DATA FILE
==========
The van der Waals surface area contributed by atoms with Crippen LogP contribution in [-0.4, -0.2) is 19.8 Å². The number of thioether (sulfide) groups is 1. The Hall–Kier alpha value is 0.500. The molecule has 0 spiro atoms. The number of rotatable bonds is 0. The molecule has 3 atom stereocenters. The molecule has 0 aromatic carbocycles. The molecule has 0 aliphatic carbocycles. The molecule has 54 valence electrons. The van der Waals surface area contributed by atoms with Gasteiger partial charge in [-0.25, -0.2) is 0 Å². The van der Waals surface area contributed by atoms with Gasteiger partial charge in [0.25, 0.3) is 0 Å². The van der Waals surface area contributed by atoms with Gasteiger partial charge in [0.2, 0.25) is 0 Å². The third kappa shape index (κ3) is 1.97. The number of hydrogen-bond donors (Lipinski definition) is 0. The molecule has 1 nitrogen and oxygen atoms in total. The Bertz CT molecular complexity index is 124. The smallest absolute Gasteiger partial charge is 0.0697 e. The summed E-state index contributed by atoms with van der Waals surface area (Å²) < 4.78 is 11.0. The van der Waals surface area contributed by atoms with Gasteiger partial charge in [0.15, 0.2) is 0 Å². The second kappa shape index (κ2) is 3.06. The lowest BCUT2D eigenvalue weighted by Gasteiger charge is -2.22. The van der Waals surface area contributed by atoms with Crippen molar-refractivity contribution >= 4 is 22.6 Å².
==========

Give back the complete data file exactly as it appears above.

The van der Waals surface area contributed by atoms with Crippen LogP contribution in [-0.4, -0.2) is 19.8 Å². The number of thioether (sulfide) groups is 1. The Hall–Kier alpha value is 0.500. The molecule has 0 spiro atoms. The number of rotatable bonds is 0. The molecule has 3 atom stereocenters. The molecule has 0 aromatic carbocycles. The molecule has 0 aliphatic carbocycles. The molecule has 54 valence electrons. The van der Waals surface area contributed by atoms with Gasteiger partial charge in [-0.25, -0.2) is 0 Å². The van der Waals surface area contributed by atoms with Gasteiger partial charge in [0.25, 0.3) is 0 Å². The van der Waals surface area contributed by atoms with Gasteiger partial charge in [0.2, 0.25) is 0 Å². The third kappa shape index (κ3) is 1.97. The number of hydrogen-bond donors (Lipinski definition) is 0. The molecule has 1 nitrogen and oxygen atoms in total. The Bertz CT molecular complexity index is 124. The smallest absolute Gasteiger partial charge is 0.0697 e. The summed E-state index contributed by atoms with van der Waals surface area (Å²) < 4.78 is 11.0. The van der Waals surface area contributed by atoms with Gasteiger partial charge in [0.15, 0.2) is 0 Å². The second kappa shape index (κ2) is 3.06. The lowest BCUT2D eigenvalue weighted by Gasteiger charge is -2.22. The van der Waals surface area contributed by atoms with Crippen molar-refractivity contribution >= 4 is 22.6 Å².